Friday, May 9, 2008

Contrarian pick: Buy flash memory vendors because of elasticity.

The investment thesis in flash memory vendors consists of the following:

  • Memory prices are in the dumps.
  • The creation of newer markets due to price erosion.
  • Increased demand due to higher memory capacities and new markets, more than offsetting any price per bit declines.
  • Memory vendors currently trade at rock bottom valuations.
  • Most existing players are looking to divest or merge. The survivors should be great investment candidates.
  • The trend towards mobility and computing convergence will drive growth towards newer markets and higher capacities.

Moore's law has been a constant guiding light over the last 30 to 40 years in the semiconductor industry. Gordon Moore made this observation thirty years ago, and it has held true ever since. This basically predicts the shrinking of transistors, thus doubling performance every 18 months, with reduced costs and area. The reduced cost and added functionality facilitates their use in a wider array of markets and applications.

As the average selling price (ASP) continues to plummet, elasticity dictates that newer markets and applications would be discovered, which would simulate sales growth. Andy Kessler discovered the same phenomena with EPROMs in the 1980s. Really, nothing has changed in terms of demand supply curves. Elasticity is the guiding investment principle in this sector.

Right now, as memory prices collapse and vendors bleed red, people are scared from investing in companies like Micron Technology, Inc. (NYSE:MU) and SanDisk Corporation(NASDAQ:SNDK). A slump in demand, coupled with an oversupply, has forced vendors to sell memory chips below cost. Many have predicted an impending shakeout with the smaller players either exiting or being bought out. Most chip companies like Intel Corporation(NASDAQ:INTC), Advanced Micro Devices, Inc. (NYSE:AMD), Infineon Technologies AG (NYSE:IFX) and STMicroelectronics N.V. (NYSE:STM) have spun off or merged their 'undesirable' memory divisions, or are in the process of doing so. The memory sector has been left for dead, which is exactly the best time to get in from a contrarian perspective. A similar shakeout took place in the mid 1980s, when Intel exited the DRAM sector. That turned out to be a good time to invest.

The number one use of flash right now is in Apple Inc.’s(NASDAQ:AAPL) iPods. Just contemplating the possible markets where memories could be widely used gets me excited.

  • Think of the growth in feature rich cell phone markets. Multiply that growth with the increasing memory capacities for each of those cell phones. You get the picture.
  • The introduction of the high memory capacity iPhones by Apple Inc.’s(NASDAQ:AAPL) should drive other phone providers to beef up the memory capacity in their phones, thus accelerating the trend towards higher capacity phones.
  • While everyone is anticipating a faster 3G rollout because of the iPhone, fewer analysts are anticipating the growth in memory usage. Broadband and wireless just gets wider coverage than the commoditized memory sector.
  • In 2007, 271 million PCs (laptops+desktops) were sold. In contrast, a mind boggling 1.15 billion cell phones were sold last year (and growing fast). As these become more feature rich and pack in higher capacity chips, the memory vendors who survive the current shakeout are in for a bonanza.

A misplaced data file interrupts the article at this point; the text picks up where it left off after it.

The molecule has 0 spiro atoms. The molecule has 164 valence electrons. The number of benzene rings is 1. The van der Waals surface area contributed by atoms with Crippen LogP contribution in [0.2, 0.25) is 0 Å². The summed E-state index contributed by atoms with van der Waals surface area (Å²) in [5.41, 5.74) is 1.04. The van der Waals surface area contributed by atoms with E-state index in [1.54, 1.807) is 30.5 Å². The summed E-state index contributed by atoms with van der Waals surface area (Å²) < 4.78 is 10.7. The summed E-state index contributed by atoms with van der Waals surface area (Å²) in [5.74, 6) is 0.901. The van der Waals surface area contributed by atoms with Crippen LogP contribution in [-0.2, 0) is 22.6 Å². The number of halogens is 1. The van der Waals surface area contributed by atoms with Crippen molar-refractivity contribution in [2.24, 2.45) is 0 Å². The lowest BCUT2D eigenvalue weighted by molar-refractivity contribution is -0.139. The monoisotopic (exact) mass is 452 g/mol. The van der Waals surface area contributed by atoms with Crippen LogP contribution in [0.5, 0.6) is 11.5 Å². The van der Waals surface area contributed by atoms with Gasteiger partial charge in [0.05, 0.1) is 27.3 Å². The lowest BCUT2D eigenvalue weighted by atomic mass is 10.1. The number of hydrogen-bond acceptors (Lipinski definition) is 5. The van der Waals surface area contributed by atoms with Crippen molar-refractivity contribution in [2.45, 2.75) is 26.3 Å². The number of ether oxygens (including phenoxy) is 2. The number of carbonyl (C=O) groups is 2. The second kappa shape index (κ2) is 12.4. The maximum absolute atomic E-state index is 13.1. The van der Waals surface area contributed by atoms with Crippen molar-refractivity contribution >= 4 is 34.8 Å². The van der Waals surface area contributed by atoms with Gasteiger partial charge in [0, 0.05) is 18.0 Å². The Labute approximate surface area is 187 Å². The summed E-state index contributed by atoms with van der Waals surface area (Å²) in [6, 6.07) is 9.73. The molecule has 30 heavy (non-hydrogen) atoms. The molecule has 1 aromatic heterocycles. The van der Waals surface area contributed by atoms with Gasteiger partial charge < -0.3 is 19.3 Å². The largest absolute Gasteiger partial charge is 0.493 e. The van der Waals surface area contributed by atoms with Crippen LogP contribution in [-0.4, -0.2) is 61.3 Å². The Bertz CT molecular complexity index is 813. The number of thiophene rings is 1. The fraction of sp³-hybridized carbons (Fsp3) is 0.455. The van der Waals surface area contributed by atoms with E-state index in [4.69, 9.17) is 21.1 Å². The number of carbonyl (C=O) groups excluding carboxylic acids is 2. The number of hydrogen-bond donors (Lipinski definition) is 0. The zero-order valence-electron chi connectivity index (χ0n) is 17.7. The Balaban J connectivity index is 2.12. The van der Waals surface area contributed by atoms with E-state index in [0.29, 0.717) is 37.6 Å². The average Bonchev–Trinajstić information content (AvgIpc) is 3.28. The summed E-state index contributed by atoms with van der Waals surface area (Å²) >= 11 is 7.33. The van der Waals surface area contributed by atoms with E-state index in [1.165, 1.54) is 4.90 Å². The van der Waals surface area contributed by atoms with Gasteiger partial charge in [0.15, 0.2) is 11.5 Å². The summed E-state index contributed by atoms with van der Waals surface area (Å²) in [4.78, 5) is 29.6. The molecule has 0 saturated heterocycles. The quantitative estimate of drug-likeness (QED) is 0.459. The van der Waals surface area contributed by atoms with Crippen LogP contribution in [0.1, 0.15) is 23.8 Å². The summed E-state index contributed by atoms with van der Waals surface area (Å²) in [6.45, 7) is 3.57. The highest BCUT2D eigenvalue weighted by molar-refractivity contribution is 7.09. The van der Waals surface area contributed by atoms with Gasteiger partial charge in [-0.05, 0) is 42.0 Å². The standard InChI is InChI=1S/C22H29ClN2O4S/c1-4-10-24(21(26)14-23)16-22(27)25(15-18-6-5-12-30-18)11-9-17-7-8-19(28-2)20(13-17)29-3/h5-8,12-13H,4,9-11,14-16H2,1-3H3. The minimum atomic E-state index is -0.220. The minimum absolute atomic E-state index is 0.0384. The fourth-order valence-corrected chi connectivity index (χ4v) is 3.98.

• Solid state drives in laptops are on the cusp of mass adoption. Five years from now, most of us would be toting around flash enabled SSD drives. Flash memories would be faster, less noisy, more power efficient and increasingly a preferred usage choice for even high capacity drives.

Check out the graph below. While I agree with the growth projections, I’d just like to add that it probably underestimates the cannibalization of MP3 player growth rates due to integrated phones with music capabilities (like iPhones), and underestimates the erosion in USB Drives due to online storage and cloud computing applications.

Here would be the top three names to play the memory sector:

  • Sandisk(SNDK): A strong patent portfolio in flash, good management, a visionary CEO in the form of Eli Harari, and an innovative marketing and design strategy makes this a buy. Should come out very strongly through the current downturn.
  • Micron(MU): One of the strongest patent powerhouses in the world. It’s resilience to past downturns and current scale makes it a buy.
  • Samsung: A low cost structure due to geographical location and scale gives it a serious competitive advantage. Should survive any shakeout and continue to do well in an economic upturn. This is not a pure memory sector play, as it has several product lines.
  • Bonus: iShares MSCI South Korea Index Fund (NYSE:EWY) would be a diversified way to gain exposure to Samsung (14% of the ETF). Moreover, valuations for Korea are attractive, as suggested by Warren Buffett recently.

Caveat: There is a potential threat from newer memory technologies (FeRAM, MRAM, phase change RAM), but their commercial deployment and proven success is still many years away.

In short:

  • We are truly on the cusp of a phenomenal growth cycle in memory chip usage.
  • The best part is that people absolutely hate the sector right now.
  • This makes it a classic contrarian pick.
  • The current carnage would scare away incumbent semiconductor players toying with the idea of an entry.
  • Demand-supply elasticity tells us that the memory sector should scale beautifully over the next few years.

To conclude, buying the discounted memory chip vendors close to the bottom of the economic cycle sounds like an excellent investment proposition.

What say you?

Stocks mentioned: MU, EWY, SNDK, AAPL, INTC, AMD, IFX, STM

Full Disclosure: No positions.


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